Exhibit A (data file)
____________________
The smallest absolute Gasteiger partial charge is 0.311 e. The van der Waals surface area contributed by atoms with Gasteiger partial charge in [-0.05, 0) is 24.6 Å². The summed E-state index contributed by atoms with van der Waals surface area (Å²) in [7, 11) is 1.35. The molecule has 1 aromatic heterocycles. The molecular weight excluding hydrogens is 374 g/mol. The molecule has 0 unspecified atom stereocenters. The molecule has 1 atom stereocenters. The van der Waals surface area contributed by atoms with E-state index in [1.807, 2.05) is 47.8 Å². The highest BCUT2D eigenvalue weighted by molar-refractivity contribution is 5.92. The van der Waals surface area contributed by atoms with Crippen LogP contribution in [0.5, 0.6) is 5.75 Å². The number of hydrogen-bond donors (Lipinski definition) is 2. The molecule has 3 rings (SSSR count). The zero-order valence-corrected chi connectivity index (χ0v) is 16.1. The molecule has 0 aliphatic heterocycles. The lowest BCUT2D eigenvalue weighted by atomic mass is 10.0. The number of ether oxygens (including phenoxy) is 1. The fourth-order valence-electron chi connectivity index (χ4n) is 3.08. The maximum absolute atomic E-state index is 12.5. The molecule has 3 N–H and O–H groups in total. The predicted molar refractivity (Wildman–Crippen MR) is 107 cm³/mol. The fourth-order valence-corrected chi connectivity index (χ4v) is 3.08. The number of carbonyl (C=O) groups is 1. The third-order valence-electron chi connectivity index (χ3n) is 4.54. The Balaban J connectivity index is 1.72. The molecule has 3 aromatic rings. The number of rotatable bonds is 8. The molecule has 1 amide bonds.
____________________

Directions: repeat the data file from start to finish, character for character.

The smallest absolute Gasteiger partial charge is 0.311 e. The van der Waals surface area contributed by atoms with Gasteiger partial charge in [-0.05, 0) is 24.6 Å². The summed E-state index contributed by atoms with van der Waals surface area (Å²) in [7, 11) is 1.35. The molecule has 1 aromatic heterocycles. The molecular weight excluding hydrogens is 374 g/mol. The molecule has 0 unspecified atom stereocenters. The molecule has 1 atom stereocenters. The van der Waals surface area contributed by atoms with E-state index in [1.807, 2.05) is 47.8 Å². The highest BCUT2D eigenvalue weighted by molar-refractivity contribution is 5.92. The van der Waals surface area contributed by atoms with Crippen LogP contribution in [0.5, 0.6) is 5.75 Å². The number of hydrogen-bond donors (Lipinski definition) is 2. The molecule has 3 rings (SSSR count). The zero-order valence-corrected chi connectivity index (χ0v) is 16.1. The molecule has 0 aliphatic heterocycles. The lowest BCUT2D eigenvalue weighted by atomic mass is 10.0. The number of ether oxygens (including phenoxy) is 1. The fourth-order valence-electron chi connectivity index (χ4n) is 3.08. The maximum absolute atomic E-state index is 12.5. The molecule has 3 N–H and O–H groups in total. The predicted molar refractivity (Wildman–Crippen MR) is 107 cm³/mol. The fourth-order valence-corrected chi connectivity index (χ4v) is 3.08. The number of carbonyl (C=O) groups is 1. The third-order valence-electron chi connectivity index (χ3n) is 4.54. The Balaban J connectivity index is 1.72. The molecule has 3 aromatic rings. The number of rotatable bonds is 8. The molecule has 1 amide bonds.